Early in the morning winds were transporting snow at ridgelines, but winds calmed down throughout the day. There are still 4 to 6 inches of low-density snow available for transport if the winds do pick up. About 4 to 6 inches of light low-density snow with yesterday's storm.
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Not much Natural avalanche activity which is to be expected with just 4 to 6 inches of low-density snow and moderate winds. Did observe some small loose snow sluffs in steep terrain. Some happened during the storm and others ran today naturally on South, East and West aspects that were directly in the sun.
Traveled through all three zones on a bunch of different aspects. South and West aspects formed a melt-freeze crust prior to the storm from the warm sunny weather. There is faceting going on beneath this crust but on most slopes, these melt-freeze crusts are stout with just 4 to 6 inches of low density on it, almost felt a little better than dust on crust!
Moderate to strong winds over the last week have created stiff wind slabs near and above treeline on north and east aspects (pencil hard on most slopes 5 to 15cm thick) that the new snow fell on. This slab is supportable and is easily holding the 4 to 6 inches of low-density snow. Did not observe any shooting cracks or loud audible collapses in travels.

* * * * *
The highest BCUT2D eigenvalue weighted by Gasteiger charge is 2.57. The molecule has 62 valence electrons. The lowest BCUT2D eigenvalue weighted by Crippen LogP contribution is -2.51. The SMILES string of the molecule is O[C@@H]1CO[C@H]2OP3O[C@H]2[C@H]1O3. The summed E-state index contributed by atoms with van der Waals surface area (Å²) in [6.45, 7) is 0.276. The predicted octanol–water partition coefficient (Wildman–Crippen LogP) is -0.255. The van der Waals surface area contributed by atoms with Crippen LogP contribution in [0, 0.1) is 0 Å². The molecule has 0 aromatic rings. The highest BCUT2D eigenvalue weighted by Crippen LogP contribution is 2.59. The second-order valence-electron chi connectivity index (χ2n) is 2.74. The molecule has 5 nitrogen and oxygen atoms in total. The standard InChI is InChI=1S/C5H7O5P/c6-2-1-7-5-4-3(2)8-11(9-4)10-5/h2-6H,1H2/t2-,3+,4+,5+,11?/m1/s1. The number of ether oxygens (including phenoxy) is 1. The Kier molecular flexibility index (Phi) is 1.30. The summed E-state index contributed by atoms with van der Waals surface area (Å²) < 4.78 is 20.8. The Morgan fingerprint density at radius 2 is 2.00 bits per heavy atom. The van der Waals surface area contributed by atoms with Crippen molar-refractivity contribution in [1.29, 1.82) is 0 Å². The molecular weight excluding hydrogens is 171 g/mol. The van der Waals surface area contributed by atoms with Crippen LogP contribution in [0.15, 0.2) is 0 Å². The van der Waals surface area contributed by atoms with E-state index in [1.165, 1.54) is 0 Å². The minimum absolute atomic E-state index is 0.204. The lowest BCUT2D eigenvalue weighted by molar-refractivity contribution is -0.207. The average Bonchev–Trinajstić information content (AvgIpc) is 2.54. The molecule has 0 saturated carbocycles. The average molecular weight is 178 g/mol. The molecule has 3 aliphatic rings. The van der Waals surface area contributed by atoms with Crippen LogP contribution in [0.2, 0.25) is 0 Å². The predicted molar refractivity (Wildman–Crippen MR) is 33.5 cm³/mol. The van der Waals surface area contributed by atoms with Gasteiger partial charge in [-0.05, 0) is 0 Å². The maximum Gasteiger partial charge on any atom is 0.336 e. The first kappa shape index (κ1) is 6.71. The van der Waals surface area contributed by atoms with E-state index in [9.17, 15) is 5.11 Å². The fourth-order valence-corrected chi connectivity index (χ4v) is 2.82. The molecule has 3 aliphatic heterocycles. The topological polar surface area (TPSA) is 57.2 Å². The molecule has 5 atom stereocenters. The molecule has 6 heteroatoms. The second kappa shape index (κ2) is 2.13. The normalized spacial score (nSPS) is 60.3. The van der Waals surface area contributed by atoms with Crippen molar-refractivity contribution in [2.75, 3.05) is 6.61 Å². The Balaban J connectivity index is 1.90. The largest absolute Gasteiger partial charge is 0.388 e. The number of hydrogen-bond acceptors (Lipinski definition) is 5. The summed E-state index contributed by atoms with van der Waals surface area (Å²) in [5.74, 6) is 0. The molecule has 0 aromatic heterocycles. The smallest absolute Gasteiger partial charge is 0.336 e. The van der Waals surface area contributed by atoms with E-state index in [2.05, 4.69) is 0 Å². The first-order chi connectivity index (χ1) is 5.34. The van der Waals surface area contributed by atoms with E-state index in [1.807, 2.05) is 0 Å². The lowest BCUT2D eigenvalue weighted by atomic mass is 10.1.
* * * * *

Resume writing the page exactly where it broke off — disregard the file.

In numerous snow pits I was finding a small-grained facet layer just beneath this slab failing with easy to moderate force and propagating in extended column tests. This facet layer formed over the last week of high pressure and is different than the January facets. The January facets are buried deeper, underneath slabs that formed from the Groundhog's Day Storm at the beginning of February. This facet layer is still present, but has been healing and compressing over the last two weeks and is buried about 3 feet down from the surface. These facets were typically 1 F hard and rounding which is a good sign. I still think with a big load or big trigger, we might see results but in the meantime, they seem to be on the mend and well insulated. I was not getting this layer to fail with very hard force.
It's that time of year when the intense sun at our southern latitude in the U.S. quickly heats up new snow on solar aspects. Even though temperatures were only in the low 30's at lower elevations, surface snow was becoming wet and gloppy by mid afternoon.
The small-grained facets underneath stiff hard wind slabs that formed prior to the storm were the most reactive in snow pits today compared to the deeper January facet layer. A lack of natural avalanche activity isn't surprising considering these slabs are thick and dense and can hold a lot of weight. It's enough of a concern to stay heads up and realize that it will probably take hitting a "not so sweet spot" to pop a shallow hard slab avalanche.Close